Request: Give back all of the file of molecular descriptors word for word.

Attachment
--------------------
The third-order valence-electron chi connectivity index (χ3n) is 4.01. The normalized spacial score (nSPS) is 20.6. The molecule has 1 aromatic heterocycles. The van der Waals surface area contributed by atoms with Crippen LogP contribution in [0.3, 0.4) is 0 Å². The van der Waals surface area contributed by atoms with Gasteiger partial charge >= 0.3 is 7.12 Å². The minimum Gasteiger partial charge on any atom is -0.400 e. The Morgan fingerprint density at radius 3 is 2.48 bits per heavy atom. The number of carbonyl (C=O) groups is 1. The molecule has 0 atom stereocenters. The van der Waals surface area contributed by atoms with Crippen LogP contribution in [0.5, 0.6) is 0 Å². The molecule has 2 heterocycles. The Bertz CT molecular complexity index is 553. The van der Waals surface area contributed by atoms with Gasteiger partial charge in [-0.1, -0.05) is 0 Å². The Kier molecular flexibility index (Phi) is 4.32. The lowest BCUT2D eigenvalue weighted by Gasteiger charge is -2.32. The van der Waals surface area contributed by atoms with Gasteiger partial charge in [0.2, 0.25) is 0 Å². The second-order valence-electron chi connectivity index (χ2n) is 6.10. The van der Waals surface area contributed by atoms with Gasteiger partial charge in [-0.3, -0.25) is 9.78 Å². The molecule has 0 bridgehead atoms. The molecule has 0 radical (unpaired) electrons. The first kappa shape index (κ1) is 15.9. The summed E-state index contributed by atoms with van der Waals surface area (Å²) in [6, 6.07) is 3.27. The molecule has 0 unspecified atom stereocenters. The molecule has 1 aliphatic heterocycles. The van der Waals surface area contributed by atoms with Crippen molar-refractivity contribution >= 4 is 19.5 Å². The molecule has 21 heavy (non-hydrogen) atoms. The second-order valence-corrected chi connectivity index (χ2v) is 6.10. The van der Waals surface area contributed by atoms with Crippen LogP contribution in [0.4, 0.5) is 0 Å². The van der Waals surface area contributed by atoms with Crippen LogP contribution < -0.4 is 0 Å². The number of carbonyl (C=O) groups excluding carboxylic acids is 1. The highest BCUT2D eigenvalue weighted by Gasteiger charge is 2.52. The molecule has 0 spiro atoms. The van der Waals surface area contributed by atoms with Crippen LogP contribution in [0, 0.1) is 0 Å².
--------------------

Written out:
The third-order valence-electron chi connectivity index (χ3n) is 4.01. The normalized spacial score (nSPS) is 20.6. The molecule has 1 aromatic heterocycles. The van der Waals surface area contributed by atoms with Crippen LogP contribution in [0.3, 0.4) is 0 Å². The van der Waals surface area contributed by atoms with Gasteiger partial charge >= 0.3 is 7.12 Å². The minimum Gasteiger partial charge on any atom is -0.400 e. The Morgan fingerprint density at radius 3 is 2.48 bits per heavy atom. The number of carbonyl (C=O) groups is 1. The molecule has 0 atom stereocenters. The van der Waals surface area contributed by atoms with Crippen LogP contribution in [0.5, 0.6) is 0 Å². The molecule has 2 heterocycles. The Bertz CT molecular complexity index is 553. The van der Waals surface area contributed by atoms with Gasteiger partial charge in [-0.1, -0.05) is 0 Å². The Kier molecular flexibility index (Phi) is 4.32. The lowest BCUT2D eigenvalue weighted by Gasteiger charge is -2.32. The van der Waals surface area contributed by atoms with Gasteiger partial charge in [0.2, 0.25) is 0 Å². The second-order valence-electron chi connectivity index (χ2n) is 6.10. The van der Waals surface area contributed by atoms with Gasteiger partial charge in [-0.3, -0.25) is 9.78 Å². The molecule has 0 bridgehead atoms. The molecule has 0 radical (unpaired) electrons. The first kappa shape index (κ1) is 15.9. The summed E-state index contributed by atoms with van der Waals surface area (Å²) in [6, 6.07) is 3.27. The molecule has 0 unspecified atom stereocenters. The molecule has 1 aliphatic heterocycles. The van der Waals surface area contributed by atoms with Crippen molar-refractivity contribution >= 4 is 19.5 Å². The molecule has 21 heavy (non-hydrogen) atoms. The second-order valence-corrected chi connectivity index (χ2v) is 6.10. The van der Waals surface area contributed by atoms with Crippen LogP contribution in [0.4, 0.5) is 0 Å². The van der Waals surface area contributed by atoms with Crippen LogP contribution < -0.4 is 0 Å². The number of carbonyl (C=O) groups excluding carboxylic acids is 1. The highest BCUT2D eigenvalue weighted by Gasteiger charge is 2.52. The molecule has 0 spiro atoms. The van der Waals surface area contributed by atoms with Crippen LogP contribution in [0, 0.1) is 0 Å².